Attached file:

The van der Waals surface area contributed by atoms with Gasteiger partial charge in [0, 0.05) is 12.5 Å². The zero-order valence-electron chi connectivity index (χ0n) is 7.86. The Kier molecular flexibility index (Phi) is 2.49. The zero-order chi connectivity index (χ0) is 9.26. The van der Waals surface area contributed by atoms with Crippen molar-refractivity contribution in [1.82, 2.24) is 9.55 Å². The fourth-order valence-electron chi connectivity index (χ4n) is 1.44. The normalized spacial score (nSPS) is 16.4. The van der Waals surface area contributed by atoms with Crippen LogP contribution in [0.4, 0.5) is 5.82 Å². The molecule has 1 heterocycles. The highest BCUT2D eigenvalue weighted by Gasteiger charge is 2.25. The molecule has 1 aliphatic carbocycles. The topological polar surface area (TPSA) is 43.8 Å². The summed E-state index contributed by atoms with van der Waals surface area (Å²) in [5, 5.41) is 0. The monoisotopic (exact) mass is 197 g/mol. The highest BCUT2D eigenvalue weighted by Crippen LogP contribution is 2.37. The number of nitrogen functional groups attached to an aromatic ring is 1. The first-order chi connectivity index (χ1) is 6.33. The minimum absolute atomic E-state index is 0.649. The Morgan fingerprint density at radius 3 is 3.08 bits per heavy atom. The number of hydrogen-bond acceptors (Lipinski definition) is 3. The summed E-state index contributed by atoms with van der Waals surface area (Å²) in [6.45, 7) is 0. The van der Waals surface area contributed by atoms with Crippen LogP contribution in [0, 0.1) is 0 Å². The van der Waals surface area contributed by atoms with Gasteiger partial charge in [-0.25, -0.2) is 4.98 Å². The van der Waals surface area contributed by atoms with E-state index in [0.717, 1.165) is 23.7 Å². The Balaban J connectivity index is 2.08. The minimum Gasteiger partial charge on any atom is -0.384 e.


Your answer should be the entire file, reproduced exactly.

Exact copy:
The van der Waals surface area contributed by atoms with Gasteiger partial charge in [0, 0.05) is 12.5 Å². The zero-order valence-electron chi connectivity index (χ0n) is 7.86. The Kier molecular flexibility index (Phi) is 2.49. The zero-order chi connectivity index (χ0) is 9.26. The van der Waals surface area contributed by atoms with Crippen molar-refractivity contribution in [1.82, 2.24) is 9.55 Å². The fourth-order valence-electron chi connectivity index (χ4n) is 1.44. The normalized spacial score (nSPS) is 16.4. The van der Waals surface area contributed by atoms with Crippen LogP contribution in [0.4, 0.5) is 5.82 Å². The molecule has 1 heterocycles. The highest BCUT2D eigenvalue weighted by Gasteiger charge is 2.25. The molecule has 1 aliphatic carbocycles. The topological polar surface area (TPSA) is 43.8 Å². The summed E-state index contributed by atoms with van der Waals surface area (Å²) in [5, 5.41) is 0. The monoisotopic (exact) mass is 197 g/mol. The highest BCUT2D eigenvalue weighted by Crippen LogP contribution is 2.37. The number of nitrogen functional groups attached to an aromatic ring is 1. The first-order chi connectivity index (χ1) is 6.33. The minimum absolute atomic E-state index is 0.649. The Morgan fingerprint density at radius 3 is 3.08 bits per heavy atom. The number of hydrogen-bond acceptors (Lipinski definition) is 3. The summed E-state index contributed by atoms with van der Waals surface area (Å²) in [6.45, 7) is 0. The van der Waals surface area contributed by atoms with Crippen LogP contribution in [0, 0.1) is 0 Å². The van der Waals surface area contributed by atoms with Gasteiger partial charge in [-0.25, -0.2) is 4.98 Å². The van der Waals surface area contributed by atoms with E-state index in [0.717, 1.165) is 23.7 Å². The Balaban J connectivity index is 2.08. The minimum Gasteiger partial charge on any atom is -0.384 e.